Mediocre, Mediocre, Mediocre, Mediocre, Whoa… that was awesome

26 09 2009

I haven’t felt this convinced about the goodness of a film while leaving a theater since… maybe ever. It’s one of those indescribable things. It had reached that level of goodness where I no longer care about plot holes. I no longer care about suspension of disbelief with regard to CGI. In my mind, District 9 was perfect.

I have never been able to pinpoint the characteristics that make movies click with me. If I had to make a list of my top ten movies right now (of which District 9 would be one), three would be animated, two would be sci-fi, three would have a major element of romance, four would have major elements of fantasy, two would be action-packed, two take place in the modern world. Really, the only thing similar between all of them is that when I’m watching them, the rest of the world disappears in a way that no other movies can achieve. There are good reasons why I should never be a movie reviewer.


District 9 finally reminded me what it’s supposed to be like when you watch a movie for the first time. It reminded me that it’s actually worth sitting through all those mediocre movies while waiting for the one to come along. Eventually, it will come.

I don’t know if I want to see District 9 again. All of my favorite movies also have the characteristic of me being able to watch them multiple times without losing any splendor. But I’m afraid to find out that isn’t the case with District 9. It was such a wonderful journey the first time, I can’t say if the second runthrough would live up to such high expectations. I’m neutral on District 10. People can complain all they want, but I always withhold judgment until it is released and at least the movie critics get a grasp of it.

I think my favorite movies are a great insight into myself as a person, eclectic as I am, and I find they usually are for other people as well. What movies just clicked with you?

This is your brain on anime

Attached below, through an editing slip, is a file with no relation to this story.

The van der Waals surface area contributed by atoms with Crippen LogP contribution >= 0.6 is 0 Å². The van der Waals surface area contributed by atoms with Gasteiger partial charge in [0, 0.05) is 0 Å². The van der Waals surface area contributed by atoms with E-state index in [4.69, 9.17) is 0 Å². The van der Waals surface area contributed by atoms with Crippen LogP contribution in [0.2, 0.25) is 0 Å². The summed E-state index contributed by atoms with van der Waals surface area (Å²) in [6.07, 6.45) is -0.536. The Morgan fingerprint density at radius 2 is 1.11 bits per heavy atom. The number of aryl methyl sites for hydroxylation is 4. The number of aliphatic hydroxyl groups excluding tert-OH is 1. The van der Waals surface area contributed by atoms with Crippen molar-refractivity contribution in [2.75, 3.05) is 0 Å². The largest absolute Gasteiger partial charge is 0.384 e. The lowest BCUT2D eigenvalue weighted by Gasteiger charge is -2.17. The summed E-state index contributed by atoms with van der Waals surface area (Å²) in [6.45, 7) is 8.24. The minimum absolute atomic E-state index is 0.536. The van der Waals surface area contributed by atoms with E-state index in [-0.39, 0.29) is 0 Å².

19 04 2008

In the last decade, Pixar has all but taken over the animated movie scene with their state of the art graphics and captivating stories. Leave in some room for Dreamworks and their couple successes, and there’s not much for anyone else. However, the surge in popularity of anime in America over the last decade has helped to detract some attention from the CGI studios.

The two biggest names to start becoming more familiar with are Hayao Miyazaki and Satoshi Kon. Both are masters at showing why 2D animation still remains, in many ways superior to 3D. If we examine all 3D movies every released, we’ll notice something very peculiar. Nearly every movie is light-hearted, comedic, and directed primarily at children. That isn’t to say they’re bad; Pixar has all but mastered their genre. It just means that any attempts at serious CGI movies will be incredibly awkward to watch.

The only way to alleviate the problem is to make the quality of graphics so amazing that the audience can’t tell if it’s real or not. At that point, the movie may as well be live action anyway.

2D animation, however, has proven once and again that it can succeed in any genre. In this year’s Academy Awards, there were two light-hearted CGI films, Ratatouille and Surf’s Up, and an extremely serious 2D film, Persepolis. However, there is one other 2D film that should have been nominated had the Academy not continued to be so stuck-up. That movie is Paprika.

It’s innovative, enjoyable, mind-blowing, captivating, and beautiful in every way. The 3D effects are also seamlessly combined into the animation unlike any movie I’ve ever seen.  While this movie didn’t get to enjoy a wide-release – R-rated animated foreign films usually don’t – I recommend that everyone see it. Keep an open mind and let the anime flood your brain as it was meant to.